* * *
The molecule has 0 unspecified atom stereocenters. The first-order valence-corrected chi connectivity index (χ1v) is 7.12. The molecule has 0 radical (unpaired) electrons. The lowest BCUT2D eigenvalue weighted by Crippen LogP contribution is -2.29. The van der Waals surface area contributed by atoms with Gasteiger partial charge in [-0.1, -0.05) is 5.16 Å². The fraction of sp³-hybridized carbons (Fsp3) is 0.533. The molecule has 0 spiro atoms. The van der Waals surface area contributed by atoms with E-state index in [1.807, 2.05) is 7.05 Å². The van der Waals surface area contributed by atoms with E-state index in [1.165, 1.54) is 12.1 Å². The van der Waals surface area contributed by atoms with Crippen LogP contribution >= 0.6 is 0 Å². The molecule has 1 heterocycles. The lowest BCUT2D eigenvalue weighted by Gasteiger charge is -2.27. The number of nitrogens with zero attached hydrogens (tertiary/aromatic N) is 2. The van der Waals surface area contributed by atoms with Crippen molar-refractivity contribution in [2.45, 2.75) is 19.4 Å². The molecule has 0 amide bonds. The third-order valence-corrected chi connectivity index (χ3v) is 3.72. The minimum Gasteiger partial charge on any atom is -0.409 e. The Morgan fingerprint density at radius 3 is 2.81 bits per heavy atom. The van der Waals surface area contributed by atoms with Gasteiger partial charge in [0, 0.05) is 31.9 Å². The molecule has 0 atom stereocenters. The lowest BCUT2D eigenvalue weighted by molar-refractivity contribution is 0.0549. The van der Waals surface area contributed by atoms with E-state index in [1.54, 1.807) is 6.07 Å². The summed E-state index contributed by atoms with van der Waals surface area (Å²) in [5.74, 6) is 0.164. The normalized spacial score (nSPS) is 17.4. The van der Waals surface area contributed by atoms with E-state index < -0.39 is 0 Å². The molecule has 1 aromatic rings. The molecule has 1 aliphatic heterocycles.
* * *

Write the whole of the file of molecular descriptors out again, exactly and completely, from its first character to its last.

The molecule has 0 unspecified atom stereocenters. The first-order valence-corrected chi connectivity index (χ1v) is 7.12. The molecule has 0 radical (unpaired) electrons. The lowest BCUT2D eigenvalue weighted by Crippen LogP contribution is -2.29. The van der Waals surface area contributed by atoms with Gasteiger partial charge in [-0.1, -0.05) is 5.16 Å². The fraction of sp³-hybridized carbons (Fsp3) is 0.533. The molecule has 0 spiro atoms. The van der Waals surface area contributed by atoms with E-state index in [1.807, 2.05) is 7.05 Å². The van der Waals surface area contributed by atoms with E-state index in [1.165, 1.54) is 12.1 Å². The van der Waals surface area contributed by atoms with Crippen LogP contribution >= 0.6 is 0 Å². The molecule has 1 heterocycles. The lowest BCUT2D eigenvalue weighted by Gasteiger charge is -2.27. The number of nitrogens with zero attached hydrogens (tertiary/aromatic N) is 2. The van der Waals surface area contributed by atoms with Crippen molar-refractivity contribution in [2.45, 2.75) is 19.4 Å². The molecule has 0 amide bonds. The third-order valence-corrected chi connectivity index (χ3v) is 3.72. The minimum Gasteiger partial charge on any atom is -0.409 e. The Morgan fingerprint density at radius 3 is 2.81 bits per heavy atom. The van der Waals surface area contributed by atoms with Gasteiger partial charge in [0, 0.05) is 31.9 Å². The molecule has 0 atom stereocenters. The lowest BCUT2D eigenvalue weighted by molar-refractivity contribution is 0.0549. The van der Waals surface area contributed by atoms with E-state index in [1.54, 1.807) is 6.07 Å². The summed E-state index contributed by atoms with van der Waals surface area (Å²) in [5.74, 6) is 0.164. The normalized spacial score (nSPS) is 17.4. The van der Waals surface area contributed by atoms with E-state index < -0.39 is 0 Å². The molecule has 1 aromatic rings. The molecule has 1 aliphatic heterocycles.